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Joseph Warren Stilwell, Jr
File:Joe speak.JPG
Joseph Warren Stilwell, Jr, U.S.A.
Nickname "Jumping Joe or Gunner Six"
Born (1912-03-06)March 6, 1912
Died July 25, 1966(1966-07-25) (aged 54)
Place of birth New York
Place of death Pacific Ocean Approx 585 miles west of San Francisco, California
Allegiance United States
Service/branch United States Department of the Army Seal.svg United States Army
Years of service 1933-1966
Rank US-O7 insignia.svg Brigadier General
Commands held 7th Infantry Division
China Burma India Theater
23rd Infantry Regiment, 2nd Infantry Division (Korean War)
18th Airborne Corps, Ft. Bragg
US Army Support Group, Vietnam War
US Army JFK Special Warfare Center
United States Army Special Forces Command
Battles/wars World War II
Korean War
Vietnam War
Awards Combat Infantryman Badge
Soldier's Medal
Distinguished Flying Cross
Distinguished Service Medal
Legion of Merit (2 awards)
Bronze Star (4 awards, one for Valor)
Purple Heart (2 awards)
Air Medal (26 awards)

Brigadier General Joseph Warren Stilwell, Jr (March 6, 1912 – July 25, 1966) was a United States Army General best known for his service in United States Army Special Forces and the US Army Support Group in the Vietnam War.

Early life

He was born in Syracuse, New York, one of five children of General Joseph Stilwell. He attended West Point class of 1933.

Military career

He served as a Lieutenant with the 15th Infantry Regiment (United States) in China in 1937.

He served as commander of US Army Support Group, Vietnam (renamed US Army Support Command, Vietnam from 1 March 1964) from 26 August 1962 until 30 June 1964.[1]


He was lost at sea on 25 July 1966 when flying a C-47 to Hawaii with longtime friend and pilot Hal Grimes of Air Ferry International. Harold Fossum was the navigator. The C-47 was to continue on to Thailand however Stilwell was only intending to travel as far as Hawaii to increase his instrument rating qualification. The Coast Guard, USAF and US Navy (including 3 Destroyers and the USS Yorktown (CV-10)) searched an area of 105,000 square miles without finding any trace of the aircraft.[2]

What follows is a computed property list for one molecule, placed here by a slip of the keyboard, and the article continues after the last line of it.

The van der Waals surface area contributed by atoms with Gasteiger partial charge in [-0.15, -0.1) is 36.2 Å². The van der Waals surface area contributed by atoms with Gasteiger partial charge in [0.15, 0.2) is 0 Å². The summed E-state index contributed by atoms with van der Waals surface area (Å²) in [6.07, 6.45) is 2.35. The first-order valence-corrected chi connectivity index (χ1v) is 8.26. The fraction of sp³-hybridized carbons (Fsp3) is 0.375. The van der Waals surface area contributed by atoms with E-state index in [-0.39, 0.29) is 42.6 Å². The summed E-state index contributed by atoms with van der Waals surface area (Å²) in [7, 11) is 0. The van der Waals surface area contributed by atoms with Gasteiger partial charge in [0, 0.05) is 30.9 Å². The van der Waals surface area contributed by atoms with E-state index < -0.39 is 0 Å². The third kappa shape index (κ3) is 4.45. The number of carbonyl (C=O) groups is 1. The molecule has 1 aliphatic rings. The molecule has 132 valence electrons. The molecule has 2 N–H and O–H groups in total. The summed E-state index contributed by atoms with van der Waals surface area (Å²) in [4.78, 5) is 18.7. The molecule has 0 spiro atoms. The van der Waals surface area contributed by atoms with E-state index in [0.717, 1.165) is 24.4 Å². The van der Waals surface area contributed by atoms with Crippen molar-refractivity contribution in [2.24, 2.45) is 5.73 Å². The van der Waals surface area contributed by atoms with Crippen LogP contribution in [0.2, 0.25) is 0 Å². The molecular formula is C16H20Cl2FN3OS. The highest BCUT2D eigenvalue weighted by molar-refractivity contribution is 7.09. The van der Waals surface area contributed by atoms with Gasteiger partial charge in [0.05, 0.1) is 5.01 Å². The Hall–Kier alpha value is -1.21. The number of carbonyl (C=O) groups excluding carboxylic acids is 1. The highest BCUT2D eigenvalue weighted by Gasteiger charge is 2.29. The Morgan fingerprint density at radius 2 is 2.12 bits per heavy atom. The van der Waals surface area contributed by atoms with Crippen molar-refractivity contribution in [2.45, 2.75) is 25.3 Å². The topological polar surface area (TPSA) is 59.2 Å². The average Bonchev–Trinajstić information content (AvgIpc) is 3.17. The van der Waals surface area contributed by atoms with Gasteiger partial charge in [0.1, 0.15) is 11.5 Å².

Awards and decorations

Distinguished Service Medal ribbon.svg Distinguished Service Medal
Bronze oak leaf cluster
Legion of Merit with one Oak Leaf Cluster
Distinguished Flying Cross ribbon.svg Distinguished Flying Cross
Soldier's Medal ribbon.svg Soldier's Medal
Bronze oak leaf cluster
Bronze oak leaf cluster
Bronze oak leaf cluster
Bronze Star Medal with 3 Oak Leave Clusters and Valor device
Bronze oak leaf cluster
Purple Heart with one Oak Leaf Cluster
Air Medal ribbon.svg Air Medal with award numeral 26
Presidential Unit Citation ribbon.svg Presidential Unit Citation
Bronze oak leaf cluster
Republic of Korea Presidential Unit Citation with one Oak Leaf Cluster
China Service Medal ribbon.svg China Service Medal
American Defense Service ribbon.svg American Defense Service Medal
Asiatic-Pacific Campaign ribbon.svg Asiatic-Pacific Campaign Medal
World War II Victory Medal ribbon.svg World War II Victory Medal
National Defense Service Medal ribbon.svg National Defense Service Medal
KSMRib.svg Korean Service Medal
Vietnam Service Ribbon.svg Vietnam Service Medal
United Nations Service Medal Korea ribbon.svg United Nations Korea Medal
Vietnam Campaign Medal ribbon.png Vietnam Campaign Medal
Combat Infantry Badge.svg Combat Infantryman Badge
US Army Airborne master parachutist badge.gif Master Parachutist Badge[3]


  1. Eckhardt, George (1974). Vietnam Studies Command and Control 1950-1969. Department of the Army. pp. 36–7. 
  2. "C47 Hunt Expanded". the Deseret News. 26 July 1966.,5428425. Retrieved 3 June 2013. 

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